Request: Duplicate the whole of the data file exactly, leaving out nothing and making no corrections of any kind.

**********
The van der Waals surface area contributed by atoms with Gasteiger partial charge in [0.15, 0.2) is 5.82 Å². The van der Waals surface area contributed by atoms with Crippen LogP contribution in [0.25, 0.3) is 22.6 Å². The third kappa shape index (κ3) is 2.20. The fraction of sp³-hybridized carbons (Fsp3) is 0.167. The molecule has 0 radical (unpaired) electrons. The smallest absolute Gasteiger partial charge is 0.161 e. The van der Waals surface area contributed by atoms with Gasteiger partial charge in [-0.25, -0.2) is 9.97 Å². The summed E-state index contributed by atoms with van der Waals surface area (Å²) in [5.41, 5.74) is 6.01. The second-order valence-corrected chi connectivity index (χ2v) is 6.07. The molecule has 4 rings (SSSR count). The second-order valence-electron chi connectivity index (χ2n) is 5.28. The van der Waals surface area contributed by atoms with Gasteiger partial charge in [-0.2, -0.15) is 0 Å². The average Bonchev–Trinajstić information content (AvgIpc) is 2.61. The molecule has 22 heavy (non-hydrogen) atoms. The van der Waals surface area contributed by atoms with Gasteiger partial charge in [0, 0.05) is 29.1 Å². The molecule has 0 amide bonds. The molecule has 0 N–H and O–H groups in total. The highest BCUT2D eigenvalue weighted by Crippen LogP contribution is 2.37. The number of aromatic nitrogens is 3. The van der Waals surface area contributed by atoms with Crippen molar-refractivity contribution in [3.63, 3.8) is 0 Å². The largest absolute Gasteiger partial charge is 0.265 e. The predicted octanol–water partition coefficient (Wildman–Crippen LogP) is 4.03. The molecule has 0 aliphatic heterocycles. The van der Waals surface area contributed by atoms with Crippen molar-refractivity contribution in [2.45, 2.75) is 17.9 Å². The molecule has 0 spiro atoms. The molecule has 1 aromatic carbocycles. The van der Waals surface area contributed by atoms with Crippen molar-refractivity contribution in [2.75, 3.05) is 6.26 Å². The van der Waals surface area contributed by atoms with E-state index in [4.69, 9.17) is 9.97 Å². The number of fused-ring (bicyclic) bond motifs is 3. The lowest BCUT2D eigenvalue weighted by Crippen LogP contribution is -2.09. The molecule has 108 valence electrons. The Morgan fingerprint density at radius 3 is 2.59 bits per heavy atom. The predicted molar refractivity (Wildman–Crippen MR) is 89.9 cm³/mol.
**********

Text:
The van der Waals surface area contributed by atoms with Gasteiger partial charge in [0.15, 0.2) is 5.82 Å². The van der Waals surface area contributed by atoms with Crippen LogP contribution in [0.25, 0.3) is 22.6 Å². The third kappa shape index (κ3) is 2.20. The fraction of sp³-hybridized carbons (Fsp3) is 0.167. The molecule has 0 radical (unpaired) electrons. The smallest absolute Gasteiger partial charge is 0.161 e. The van der Waals surface area contributed by atoms with Gasteiger partial charge in [-0.25, -0.2) is 9.97 Å². The summed E-state index contributed by atoms with van der Waals surface area (Å²) in [5.41, 5.74) is 6.01. The second-order valence-corrected chi connectivity index (χ2v) is 6.07. The molecule has 4 rings (SSSR count). The second-order valence-electron chi connectivity index (χ2n) is 5.28. The van der Waals surface area contributed by atoms with Gasteiger partial charge in [-0.2, -0.15) is 0 Å². The average Bonchev–Trinajstić information content (AvgIpc) is 2.61. The molecule has 22 heavy (non-hydrogen) atoms. The van der Waals surface area contributed by atoms with Gasteiger partial charge in [0, 0.05) is 29.1 Å². The molecule has 0 amide bonds. The molecule has 0 N–H and O–H groups in total. The highest BCUT2D eigenvalue weighted by Crippen LogP contribution is 2.37. The number of aromatic nitrogens is 3. The van der Waals surface area contributed by atoms with Crippen molar-refractivity contribution in [3.63, 3.8) is 0 Å². The largest absolute Gasteiger partial charge is 0.265 e. The predicted octanol–water partition coefficient (Wildman–Crippen LogP) is 4.03. The molecule has 0 aliphatic heterocycles. The van der Waals surface area contributed by atoms with Crippen molar-refractivity contribution in [2.45, 2.75) is 17.9 Å². The molecule has 0 spiro atoms. The molecule has 1 aromatic carbocycles. The van der Waals surface area contributed by atoms with Crippen molar-refractivity contribution in [2.75, 3.05) is 6.26 Å². The van der Waals surface area contributed by atoms with E-state index in [4.69, 9.17) is 9.97 Å². The number of fused-ring (bicyclic) bond motifs is 3. The lowest BCUT2D eigenvalue weighted by Crippen LogP contribution is -2.09. The molecule has 108 valence electrons. The Morgan fingerprint density at radius 3 is 2.59 bits per heavy atom. The predicted molar refractivity (Wildman–Crippen MR) is 89.9 cm³/mol.